Suicide Kit Ban Approved by Oregon House


Frank Kavanaugh, a spokesman for Final Exit Network, said the organization screens clients with physical and mental health exams to determine whether the network will help to supply information and counsel people on how to end their lives. Clients must be determined by a doctor to be in the last six months of their lives.

"One of the advantages of counseling is that, if a person makes it through preliminary checks, they're very carefully counseled to make sure what they're doing is successful," Kavanaugh said. "If you're not counseled, it can lead to a problem."

But, when asked whether he believes it is a problem that Hydorn does not screen her clients, Kavanaugh said: "I don't think she is being irresponsible. We don't have control of other people."

Some psychiatrists disagree. Dr. Eric Hollander, clinical professor of psychiatry and behavioral sciences at Albert Einstein College of Medicine in New York, said it is critical that individuals with psychiatric disorders resist acting on suicidal thoughts or impulses by helping them view their situation in a more realistic perspective.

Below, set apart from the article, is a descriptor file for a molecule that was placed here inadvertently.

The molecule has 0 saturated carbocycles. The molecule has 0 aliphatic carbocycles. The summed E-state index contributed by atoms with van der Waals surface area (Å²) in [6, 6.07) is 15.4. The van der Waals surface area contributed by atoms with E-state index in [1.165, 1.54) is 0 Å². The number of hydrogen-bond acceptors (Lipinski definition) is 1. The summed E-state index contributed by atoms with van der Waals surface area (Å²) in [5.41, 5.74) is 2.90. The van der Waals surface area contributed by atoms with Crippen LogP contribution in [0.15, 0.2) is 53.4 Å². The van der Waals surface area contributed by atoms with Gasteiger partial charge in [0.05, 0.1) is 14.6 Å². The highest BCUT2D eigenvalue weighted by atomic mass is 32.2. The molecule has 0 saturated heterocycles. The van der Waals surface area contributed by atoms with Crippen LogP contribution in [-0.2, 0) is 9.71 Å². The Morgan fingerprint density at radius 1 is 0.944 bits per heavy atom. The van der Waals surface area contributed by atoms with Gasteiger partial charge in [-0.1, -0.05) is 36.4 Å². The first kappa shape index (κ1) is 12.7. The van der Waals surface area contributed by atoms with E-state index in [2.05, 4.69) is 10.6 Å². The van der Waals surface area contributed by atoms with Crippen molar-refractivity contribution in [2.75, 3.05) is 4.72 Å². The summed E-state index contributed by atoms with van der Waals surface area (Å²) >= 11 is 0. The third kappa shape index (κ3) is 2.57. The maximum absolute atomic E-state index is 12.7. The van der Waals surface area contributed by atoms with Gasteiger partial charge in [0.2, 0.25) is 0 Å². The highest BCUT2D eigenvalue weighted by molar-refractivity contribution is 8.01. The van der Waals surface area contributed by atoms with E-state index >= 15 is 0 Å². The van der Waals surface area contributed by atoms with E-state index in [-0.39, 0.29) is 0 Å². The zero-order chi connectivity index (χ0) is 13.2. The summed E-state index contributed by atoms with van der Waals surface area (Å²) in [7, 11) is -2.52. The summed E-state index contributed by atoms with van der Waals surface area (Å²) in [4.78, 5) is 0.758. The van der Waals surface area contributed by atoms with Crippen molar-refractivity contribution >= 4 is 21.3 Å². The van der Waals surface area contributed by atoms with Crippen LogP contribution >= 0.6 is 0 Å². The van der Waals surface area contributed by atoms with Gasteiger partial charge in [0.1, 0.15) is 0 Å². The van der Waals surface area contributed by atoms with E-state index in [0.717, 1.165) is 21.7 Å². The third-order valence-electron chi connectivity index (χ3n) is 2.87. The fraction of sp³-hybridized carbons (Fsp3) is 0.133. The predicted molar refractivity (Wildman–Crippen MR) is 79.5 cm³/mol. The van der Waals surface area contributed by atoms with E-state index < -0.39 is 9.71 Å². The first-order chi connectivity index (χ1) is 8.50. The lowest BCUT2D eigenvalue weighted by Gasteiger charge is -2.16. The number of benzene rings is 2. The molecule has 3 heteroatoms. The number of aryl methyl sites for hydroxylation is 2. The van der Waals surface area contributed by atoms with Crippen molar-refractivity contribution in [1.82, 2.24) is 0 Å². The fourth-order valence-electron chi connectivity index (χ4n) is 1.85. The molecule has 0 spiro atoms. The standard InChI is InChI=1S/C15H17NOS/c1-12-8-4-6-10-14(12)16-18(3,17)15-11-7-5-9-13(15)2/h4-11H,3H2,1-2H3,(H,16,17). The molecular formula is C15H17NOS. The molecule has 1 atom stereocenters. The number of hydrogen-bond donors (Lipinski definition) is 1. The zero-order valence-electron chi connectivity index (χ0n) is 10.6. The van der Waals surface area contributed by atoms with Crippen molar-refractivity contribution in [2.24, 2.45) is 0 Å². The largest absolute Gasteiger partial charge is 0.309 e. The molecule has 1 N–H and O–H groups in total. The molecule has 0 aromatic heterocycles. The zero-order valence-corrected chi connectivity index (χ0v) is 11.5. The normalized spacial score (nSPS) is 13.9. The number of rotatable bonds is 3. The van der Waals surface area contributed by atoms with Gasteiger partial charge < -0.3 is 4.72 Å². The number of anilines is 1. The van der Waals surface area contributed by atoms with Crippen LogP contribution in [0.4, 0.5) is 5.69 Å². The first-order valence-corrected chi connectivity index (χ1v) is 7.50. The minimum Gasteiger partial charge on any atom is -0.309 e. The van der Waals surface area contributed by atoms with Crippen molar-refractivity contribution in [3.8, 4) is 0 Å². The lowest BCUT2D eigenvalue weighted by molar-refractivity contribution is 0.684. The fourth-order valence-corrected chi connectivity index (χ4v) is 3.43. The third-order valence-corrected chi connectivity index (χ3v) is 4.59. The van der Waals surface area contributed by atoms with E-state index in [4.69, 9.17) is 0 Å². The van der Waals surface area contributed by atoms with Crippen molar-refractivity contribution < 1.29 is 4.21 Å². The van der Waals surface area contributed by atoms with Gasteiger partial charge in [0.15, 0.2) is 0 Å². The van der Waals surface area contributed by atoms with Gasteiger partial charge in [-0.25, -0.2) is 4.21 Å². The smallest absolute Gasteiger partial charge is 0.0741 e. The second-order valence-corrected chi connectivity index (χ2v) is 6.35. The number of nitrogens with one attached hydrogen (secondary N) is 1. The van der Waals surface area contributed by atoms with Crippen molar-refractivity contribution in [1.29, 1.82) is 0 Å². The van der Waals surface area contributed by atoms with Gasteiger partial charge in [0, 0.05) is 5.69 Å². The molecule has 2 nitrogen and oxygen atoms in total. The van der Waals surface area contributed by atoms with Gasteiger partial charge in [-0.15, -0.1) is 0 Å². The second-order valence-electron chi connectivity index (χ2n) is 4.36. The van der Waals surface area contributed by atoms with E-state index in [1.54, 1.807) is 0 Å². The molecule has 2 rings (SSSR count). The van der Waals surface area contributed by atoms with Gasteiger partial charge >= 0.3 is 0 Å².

"The problem is that with increased access to such a device to terminate life, some individuals might be enabled to act on a whim or impulse to kill themselves, whereas if this was not readily available, patients might obtain help for their underlying mental disorder, or view their situation from alternative or more realistic perspectives," Hollander said.

But Hydorn doesn't see it that way, and the grandmother wipes her hands free of repercussions after her kit is sent out.

"Again, if someone gets hurt, I'm sorry, but that's their decision," said Hydorn. "Somebody closer to them than me could have helped that person. It's not my responsibility to help emotionally sick people. There's local help for that."

Not In it for the Money

The Daily Beast reported that Hydorn makes $98,000 per year through her company, but she said that fact is wrong.

"I have no idea where they got that number," said Hydorn.

Either way, Hydorn said she is not in it for the money.

"I get emotional satisfaction out of being able to help people," she said. "My motivation is to help people. If they misunderstand that, then so be it, but I'm not at fault for other people's choices."

If you or someone you know has contemplated suicide, please call theNational Suicide Prevention Lifeline at 1-800-273-8255. Lines are open 24 hours a day, 7 days a week.

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